“You can’t argue with millions of years of evolution,” the site’s managing director Greg Hodge told The Capitalist, speaking from an Los Angeles phone box following a trip to the gym. “Everyone wants to be with someone they find attractive. It’s natural selection.”
So was Hodge accepted by the site he founded in 2002, which only accepts the most genetically blessed people?
“I was rejected by the Danish version of the site – that stung,” revealed Hodge, adding that his courtship to his wife Genevieve took “a lot of work” as she initially thought he was an “idiot” – and that’s the polite translation for a serious financial newspaper.
BANKING ON THE RIVER
IT HAS received its fair share of criticism – so let’s hope last night’s unveiling of the first animated “fly-by” of the London River Park helps developer Mace get the planning permission verdict it wants from the City of London Corporation.
Making the case for the 1km floating pontoon that will connect Blackfriars to the Tower of London were deputy London Mayor Daniel Moylan (below) and John Naylor, the head of property and construction at the scheme’s asset manager backer Venus Group.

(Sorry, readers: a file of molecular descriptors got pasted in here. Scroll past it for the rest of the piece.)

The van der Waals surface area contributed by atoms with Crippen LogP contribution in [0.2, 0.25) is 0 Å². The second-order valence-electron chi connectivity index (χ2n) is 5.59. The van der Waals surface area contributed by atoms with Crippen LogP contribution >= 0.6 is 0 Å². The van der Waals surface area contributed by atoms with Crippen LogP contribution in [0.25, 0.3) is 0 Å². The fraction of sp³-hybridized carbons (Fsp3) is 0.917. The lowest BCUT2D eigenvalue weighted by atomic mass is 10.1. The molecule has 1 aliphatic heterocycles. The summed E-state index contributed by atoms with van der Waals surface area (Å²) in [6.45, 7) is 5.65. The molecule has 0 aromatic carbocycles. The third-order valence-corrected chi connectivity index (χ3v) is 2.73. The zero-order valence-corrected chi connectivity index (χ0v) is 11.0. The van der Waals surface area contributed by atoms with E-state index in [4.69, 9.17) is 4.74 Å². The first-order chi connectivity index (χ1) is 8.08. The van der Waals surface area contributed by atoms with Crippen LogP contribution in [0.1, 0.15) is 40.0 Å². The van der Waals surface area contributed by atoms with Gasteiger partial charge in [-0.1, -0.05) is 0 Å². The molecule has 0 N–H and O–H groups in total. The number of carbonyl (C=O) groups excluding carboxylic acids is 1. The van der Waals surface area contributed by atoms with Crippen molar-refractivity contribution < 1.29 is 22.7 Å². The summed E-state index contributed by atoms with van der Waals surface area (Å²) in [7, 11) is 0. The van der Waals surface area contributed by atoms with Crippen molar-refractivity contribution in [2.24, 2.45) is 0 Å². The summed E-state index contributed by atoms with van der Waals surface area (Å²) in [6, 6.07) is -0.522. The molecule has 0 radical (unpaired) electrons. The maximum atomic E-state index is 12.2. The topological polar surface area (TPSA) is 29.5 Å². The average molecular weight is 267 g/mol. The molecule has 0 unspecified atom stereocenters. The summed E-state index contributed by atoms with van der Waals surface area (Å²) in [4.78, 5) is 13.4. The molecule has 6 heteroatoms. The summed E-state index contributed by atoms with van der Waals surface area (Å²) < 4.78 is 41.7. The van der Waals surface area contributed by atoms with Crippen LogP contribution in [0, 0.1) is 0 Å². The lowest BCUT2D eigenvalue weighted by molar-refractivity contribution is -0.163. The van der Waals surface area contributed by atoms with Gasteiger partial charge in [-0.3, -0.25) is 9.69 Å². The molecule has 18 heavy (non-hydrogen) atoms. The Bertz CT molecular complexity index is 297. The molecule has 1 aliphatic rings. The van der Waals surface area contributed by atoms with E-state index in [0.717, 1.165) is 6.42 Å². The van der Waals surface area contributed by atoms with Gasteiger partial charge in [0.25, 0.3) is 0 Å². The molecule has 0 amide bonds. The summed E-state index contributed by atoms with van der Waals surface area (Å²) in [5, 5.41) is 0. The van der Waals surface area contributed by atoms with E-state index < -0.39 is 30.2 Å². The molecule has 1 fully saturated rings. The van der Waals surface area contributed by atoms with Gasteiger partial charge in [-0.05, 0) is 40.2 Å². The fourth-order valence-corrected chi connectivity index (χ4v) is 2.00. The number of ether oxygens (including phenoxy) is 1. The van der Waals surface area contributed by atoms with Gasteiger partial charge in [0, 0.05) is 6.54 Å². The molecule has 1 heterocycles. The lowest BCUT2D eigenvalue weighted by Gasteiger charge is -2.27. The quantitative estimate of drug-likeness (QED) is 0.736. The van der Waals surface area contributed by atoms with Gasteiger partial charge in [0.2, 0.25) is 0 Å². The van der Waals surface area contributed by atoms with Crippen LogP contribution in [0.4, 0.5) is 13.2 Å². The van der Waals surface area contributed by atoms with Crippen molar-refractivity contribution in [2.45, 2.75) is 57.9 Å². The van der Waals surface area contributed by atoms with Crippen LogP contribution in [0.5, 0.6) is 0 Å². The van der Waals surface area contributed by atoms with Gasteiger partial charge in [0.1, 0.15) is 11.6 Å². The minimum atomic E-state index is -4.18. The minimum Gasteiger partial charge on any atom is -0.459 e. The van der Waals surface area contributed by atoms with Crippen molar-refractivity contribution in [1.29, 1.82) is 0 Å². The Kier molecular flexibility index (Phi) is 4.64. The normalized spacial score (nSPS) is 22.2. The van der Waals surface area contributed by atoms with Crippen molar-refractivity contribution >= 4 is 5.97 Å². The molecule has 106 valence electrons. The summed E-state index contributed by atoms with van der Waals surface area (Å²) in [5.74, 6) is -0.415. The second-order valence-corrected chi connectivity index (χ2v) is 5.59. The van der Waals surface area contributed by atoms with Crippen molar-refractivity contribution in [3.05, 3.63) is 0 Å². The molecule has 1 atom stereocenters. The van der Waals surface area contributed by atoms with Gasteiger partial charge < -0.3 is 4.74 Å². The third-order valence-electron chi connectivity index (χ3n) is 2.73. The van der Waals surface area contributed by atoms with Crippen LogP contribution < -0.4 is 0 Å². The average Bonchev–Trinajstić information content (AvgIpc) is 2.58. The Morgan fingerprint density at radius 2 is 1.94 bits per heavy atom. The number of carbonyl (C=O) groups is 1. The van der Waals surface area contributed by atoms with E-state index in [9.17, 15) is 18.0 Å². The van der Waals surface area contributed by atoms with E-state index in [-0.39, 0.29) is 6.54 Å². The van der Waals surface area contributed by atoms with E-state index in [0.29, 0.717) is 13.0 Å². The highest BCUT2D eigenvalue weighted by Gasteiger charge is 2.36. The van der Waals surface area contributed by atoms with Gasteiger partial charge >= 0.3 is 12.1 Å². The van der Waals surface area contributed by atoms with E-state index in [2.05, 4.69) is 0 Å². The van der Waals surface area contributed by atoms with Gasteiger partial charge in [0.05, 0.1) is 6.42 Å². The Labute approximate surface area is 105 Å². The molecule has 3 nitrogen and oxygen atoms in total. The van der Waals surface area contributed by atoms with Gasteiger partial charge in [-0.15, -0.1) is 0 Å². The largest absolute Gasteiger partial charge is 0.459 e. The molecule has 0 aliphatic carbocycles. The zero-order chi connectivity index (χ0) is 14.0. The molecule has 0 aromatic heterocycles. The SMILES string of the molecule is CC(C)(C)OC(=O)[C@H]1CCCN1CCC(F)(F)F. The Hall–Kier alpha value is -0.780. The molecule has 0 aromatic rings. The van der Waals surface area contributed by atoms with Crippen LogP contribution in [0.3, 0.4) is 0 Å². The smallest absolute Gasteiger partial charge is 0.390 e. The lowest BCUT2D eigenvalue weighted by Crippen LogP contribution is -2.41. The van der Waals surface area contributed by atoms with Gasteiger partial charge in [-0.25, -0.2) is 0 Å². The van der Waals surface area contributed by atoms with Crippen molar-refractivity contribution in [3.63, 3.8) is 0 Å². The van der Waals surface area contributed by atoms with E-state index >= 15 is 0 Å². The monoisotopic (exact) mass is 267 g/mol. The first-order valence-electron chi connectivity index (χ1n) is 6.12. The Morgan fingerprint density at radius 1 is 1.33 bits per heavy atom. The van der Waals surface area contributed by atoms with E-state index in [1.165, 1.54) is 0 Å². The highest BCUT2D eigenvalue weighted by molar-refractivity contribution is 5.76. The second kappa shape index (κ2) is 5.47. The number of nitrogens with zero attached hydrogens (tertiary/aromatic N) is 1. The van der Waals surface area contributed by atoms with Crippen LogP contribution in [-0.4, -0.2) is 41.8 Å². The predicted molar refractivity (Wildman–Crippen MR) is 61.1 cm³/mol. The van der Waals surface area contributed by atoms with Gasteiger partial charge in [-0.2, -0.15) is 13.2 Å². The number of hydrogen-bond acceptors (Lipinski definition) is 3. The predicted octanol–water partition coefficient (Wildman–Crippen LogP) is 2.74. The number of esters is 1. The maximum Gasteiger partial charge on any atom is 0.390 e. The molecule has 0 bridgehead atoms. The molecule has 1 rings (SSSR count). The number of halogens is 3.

“The London River Park will make the capital even more attractive to visitors and investors,” said the man whose Singapore-based fund has pledged £60m if the waterfront dream stays afloat.
TAX must be “better understood” thought RLM Finsbury chairman Roland Rudd as he dreamed up his latest crusade – a campaign to persuade the wealthy to leave 10 per cent of their fortune to charity to take advantage of a cut in inheritance tax from April 2012.
The scheme will be launched on 2 November by chancellor George Osborne and culture secretary Jeremy Hunt, both of whom have lent the scheme their “full support”. In a personal capacity, The Capitalist assumes, and not as a generous redeployment of ministerial budgets.